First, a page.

The Next Phase: Asking "What if?"

A few problems remain to be worked out before the model heart is completely healthy. Peskin and McQueen are confident they can shake out the bugs with more "monster calculations" on the C90. "It will be a somewhat slow process," says Peskin, "because each run is so big, but the only way this work proceeds is trial-and-error. You see a result and that tells you what you have to adjust."

The researchers look forward to the next stage -- when the model can be used to pose "what if" questions that are difficult to address through animal and clinical studies. For instance, a heart attack often weakens a region of the heart, and this part of the muscle may actually stretch while the rest of the heart contracts. What effect does this have on overall heart function? Does location make a difference? When does it require surgery?

There are many similar questions about diseased valves, says Peskin. "If a valve is stiffened, how much effect does it have on valve motion? Likewise, if there is a hole in the valve, what effect will that have?"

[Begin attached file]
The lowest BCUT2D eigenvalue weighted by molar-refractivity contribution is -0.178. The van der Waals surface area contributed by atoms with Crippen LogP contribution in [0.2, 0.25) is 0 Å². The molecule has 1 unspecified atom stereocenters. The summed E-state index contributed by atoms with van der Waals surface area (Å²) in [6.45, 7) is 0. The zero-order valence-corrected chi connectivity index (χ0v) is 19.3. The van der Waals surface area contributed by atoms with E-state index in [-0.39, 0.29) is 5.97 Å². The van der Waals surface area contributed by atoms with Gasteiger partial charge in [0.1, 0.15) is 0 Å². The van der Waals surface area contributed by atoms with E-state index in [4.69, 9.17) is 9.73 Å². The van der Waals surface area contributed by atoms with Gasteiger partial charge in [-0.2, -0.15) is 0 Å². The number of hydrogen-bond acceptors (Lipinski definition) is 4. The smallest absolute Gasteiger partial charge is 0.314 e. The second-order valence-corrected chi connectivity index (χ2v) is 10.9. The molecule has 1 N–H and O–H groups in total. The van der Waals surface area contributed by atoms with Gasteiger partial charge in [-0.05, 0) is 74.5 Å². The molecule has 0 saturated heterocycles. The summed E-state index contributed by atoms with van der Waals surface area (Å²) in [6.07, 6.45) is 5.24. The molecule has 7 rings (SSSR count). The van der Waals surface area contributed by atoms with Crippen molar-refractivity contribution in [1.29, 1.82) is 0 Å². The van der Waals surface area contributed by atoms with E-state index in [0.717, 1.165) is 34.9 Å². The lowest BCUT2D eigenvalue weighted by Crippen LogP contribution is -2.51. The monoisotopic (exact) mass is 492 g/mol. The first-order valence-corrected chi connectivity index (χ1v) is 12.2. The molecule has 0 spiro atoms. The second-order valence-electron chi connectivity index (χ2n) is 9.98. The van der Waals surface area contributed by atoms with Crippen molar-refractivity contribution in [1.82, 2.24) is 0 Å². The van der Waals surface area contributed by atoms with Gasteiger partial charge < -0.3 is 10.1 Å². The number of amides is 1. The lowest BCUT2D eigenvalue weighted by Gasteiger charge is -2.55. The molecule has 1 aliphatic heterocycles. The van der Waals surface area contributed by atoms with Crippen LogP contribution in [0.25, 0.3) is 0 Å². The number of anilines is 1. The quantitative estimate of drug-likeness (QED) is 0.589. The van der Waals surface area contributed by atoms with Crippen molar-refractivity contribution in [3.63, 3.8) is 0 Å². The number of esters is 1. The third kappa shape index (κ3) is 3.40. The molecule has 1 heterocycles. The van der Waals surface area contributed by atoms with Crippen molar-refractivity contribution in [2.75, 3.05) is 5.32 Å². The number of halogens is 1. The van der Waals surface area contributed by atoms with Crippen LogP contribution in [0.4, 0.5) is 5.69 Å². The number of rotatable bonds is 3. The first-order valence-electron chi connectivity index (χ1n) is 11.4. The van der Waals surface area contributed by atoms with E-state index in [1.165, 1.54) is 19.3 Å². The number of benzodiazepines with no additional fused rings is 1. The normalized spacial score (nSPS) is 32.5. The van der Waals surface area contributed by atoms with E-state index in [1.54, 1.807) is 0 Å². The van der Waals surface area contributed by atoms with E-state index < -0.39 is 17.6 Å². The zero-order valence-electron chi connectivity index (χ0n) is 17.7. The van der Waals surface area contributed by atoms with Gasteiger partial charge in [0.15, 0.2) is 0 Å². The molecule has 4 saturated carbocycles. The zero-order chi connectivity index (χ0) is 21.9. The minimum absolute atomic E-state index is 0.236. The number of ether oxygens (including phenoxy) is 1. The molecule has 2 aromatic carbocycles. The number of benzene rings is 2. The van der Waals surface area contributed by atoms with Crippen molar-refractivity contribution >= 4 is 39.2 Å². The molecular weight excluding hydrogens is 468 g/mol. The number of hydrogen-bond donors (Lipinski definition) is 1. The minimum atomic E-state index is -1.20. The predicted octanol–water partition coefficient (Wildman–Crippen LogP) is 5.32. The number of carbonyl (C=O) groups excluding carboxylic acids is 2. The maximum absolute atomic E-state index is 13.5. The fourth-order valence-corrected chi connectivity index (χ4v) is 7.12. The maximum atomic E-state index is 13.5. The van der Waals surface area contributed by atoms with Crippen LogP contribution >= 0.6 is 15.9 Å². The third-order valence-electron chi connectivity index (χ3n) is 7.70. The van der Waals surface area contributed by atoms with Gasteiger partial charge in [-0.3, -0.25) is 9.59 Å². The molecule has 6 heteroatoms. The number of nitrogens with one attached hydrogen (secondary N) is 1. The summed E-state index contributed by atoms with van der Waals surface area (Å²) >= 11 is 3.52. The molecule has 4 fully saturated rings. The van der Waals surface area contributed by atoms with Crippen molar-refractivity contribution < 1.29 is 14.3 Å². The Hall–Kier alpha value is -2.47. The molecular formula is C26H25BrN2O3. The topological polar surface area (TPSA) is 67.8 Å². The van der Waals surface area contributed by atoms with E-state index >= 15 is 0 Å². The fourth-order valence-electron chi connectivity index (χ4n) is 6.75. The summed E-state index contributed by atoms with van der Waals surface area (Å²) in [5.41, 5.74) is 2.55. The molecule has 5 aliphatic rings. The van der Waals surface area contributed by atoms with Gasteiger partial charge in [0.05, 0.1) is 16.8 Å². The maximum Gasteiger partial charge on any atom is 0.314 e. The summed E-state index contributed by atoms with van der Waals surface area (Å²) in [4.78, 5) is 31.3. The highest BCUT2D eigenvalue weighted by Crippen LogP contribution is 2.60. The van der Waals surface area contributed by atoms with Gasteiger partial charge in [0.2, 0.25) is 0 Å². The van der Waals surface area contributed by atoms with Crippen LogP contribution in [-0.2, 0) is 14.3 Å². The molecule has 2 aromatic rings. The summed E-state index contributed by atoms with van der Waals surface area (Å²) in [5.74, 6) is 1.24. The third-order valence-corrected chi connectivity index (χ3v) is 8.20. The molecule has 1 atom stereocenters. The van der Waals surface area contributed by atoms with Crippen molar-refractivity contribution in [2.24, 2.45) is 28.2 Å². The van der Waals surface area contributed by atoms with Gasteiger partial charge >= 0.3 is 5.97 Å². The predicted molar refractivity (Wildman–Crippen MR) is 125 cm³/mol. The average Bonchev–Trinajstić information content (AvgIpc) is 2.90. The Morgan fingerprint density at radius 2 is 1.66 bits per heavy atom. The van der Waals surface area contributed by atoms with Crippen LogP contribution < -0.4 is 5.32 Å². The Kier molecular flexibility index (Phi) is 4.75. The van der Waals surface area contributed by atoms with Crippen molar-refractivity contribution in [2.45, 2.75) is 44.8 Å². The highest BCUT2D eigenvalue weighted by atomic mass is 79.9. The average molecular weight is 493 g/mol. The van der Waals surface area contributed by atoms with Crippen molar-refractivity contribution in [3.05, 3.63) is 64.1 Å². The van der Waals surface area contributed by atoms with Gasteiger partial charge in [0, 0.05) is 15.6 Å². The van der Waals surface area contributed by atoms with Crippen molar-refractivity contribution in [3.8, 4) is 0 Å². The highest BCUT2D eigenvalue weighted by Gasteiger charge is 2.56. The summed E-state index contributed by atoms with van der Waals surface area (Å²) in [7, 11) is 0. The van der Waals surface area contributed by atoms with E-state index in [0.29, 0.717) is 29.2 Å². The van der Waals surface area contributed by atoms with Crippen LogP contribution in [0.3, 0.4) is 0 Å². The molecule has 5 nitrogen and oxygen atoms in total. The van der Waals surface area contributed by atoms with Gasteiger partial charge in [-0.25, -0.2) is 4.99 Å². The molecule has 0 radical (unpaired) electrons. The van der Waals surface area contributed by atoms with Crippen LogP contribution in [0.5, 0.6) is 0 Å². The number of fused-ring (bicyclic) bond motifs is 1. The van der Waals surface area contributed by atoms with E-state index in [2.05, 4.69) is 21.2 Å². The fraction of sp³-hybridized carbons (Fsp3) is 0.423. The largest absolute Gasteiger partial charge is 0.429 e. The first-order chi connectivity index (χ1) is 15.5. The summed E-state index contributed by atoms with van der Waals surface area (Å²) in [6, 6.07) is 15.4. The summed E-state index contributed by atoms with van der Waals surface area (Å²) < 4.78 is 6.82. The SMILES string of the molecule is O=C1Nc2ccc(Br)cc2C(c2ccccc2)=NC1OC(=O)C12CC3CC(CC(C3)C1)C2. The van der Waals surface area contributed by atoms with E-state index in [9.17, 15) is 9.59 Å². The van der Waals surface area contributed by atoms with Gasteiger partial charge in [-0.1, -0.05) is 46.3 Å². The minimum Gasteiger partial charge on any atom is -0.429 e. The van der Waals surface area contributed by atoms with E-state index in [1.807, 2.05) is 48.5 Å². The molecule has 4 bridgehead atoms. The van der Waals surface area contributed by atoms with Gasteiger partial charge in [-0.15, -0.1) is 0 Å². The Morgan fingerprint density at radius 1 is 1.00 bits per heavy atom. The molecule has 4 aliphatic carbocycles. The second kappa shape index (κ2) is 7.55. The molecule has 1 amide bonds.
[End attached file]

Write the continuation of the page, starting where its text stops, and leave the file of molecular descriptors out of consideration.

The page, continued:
The model's ability to arrive at significant conclusions about normal and diseased heart functioning -- and thereby to save lives -- depends primarily on one factor, says Peskin: "The thing that sets the rate of progress in our project is the computer. If we had 10 times more computing time, or if the computer we have now were 10 to 100 times faster, we could use it effectively. We feel we're on the edge of starting to use this 3-D heart as a practical scientific tool. The C90 was a real breakthrough, but we're definitely in the market for similar breakthroughs in the future."

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